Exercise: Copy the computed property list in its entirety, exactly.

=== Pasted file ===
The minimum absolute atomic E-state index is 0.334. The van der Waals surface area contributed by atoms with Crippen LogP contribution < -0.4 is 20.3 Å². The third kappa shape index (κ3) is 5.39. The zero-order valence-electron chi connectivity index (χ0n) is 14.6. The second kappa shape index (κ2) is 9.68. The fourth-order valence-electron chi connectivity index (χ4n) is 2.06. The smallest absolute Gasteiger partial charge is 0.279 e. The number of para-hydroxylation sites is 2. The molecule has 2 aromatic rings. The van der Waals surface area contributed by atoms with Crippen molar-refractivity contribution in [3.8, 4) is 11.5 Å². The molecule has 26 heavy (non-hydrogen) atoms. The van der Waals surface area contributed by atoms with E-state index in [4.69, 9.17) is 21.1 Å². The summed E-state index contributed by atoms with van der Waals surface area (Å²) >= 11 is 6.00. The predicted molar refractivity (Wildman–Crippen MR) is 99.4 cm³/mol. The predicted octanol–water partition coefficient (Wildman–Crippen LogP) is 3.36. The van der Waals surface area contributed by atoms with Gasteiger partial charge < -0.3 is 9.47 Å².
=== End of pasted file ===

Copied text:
The minimum absolute atomic E-state index is 0.334. The van der Waals surface area contributed by atoms with Crippen LogP contribution < -0.4 is 20.3 Å². The third kappa shape index (κ3) is 5.39. The zero-order valence-electron chi connectivity index (χ0n) is 14.6. The second kappa shape index (κ2) is 9.68. The fourth-order valence-electron chi connectivity index (χ4n) is 2.06. The smallest absolute Gasteiger partial charge is 0.279 e. The number of para-hydroxylation sites is 2. The molecule has 2 aromatic rings. The van der Waals surface area contributed by atoms with Crippen molar-refractivity contribution in [3.8, 4) is 11.5 Å². The molecule has 26 heavy (non-hydrogen) atoms. The van der Waals surface area contributed by atoms with E-state index in [4.69, 9.17) is 21.1 Å². The summed E-state index contributed by atoms with van der Waals surface area (Å²) >= 11 is 6.00. The predicted molar refractivity (Wildman–Crippen MR) is 99.4 cm³/mol. The predicted octanol–water partition coefficient (Wildman–Crippen LogP) is 3.36. The van der Waals surface area contributed by atoms with Gasteiger partial charge < -0.3 is 9.47 Å².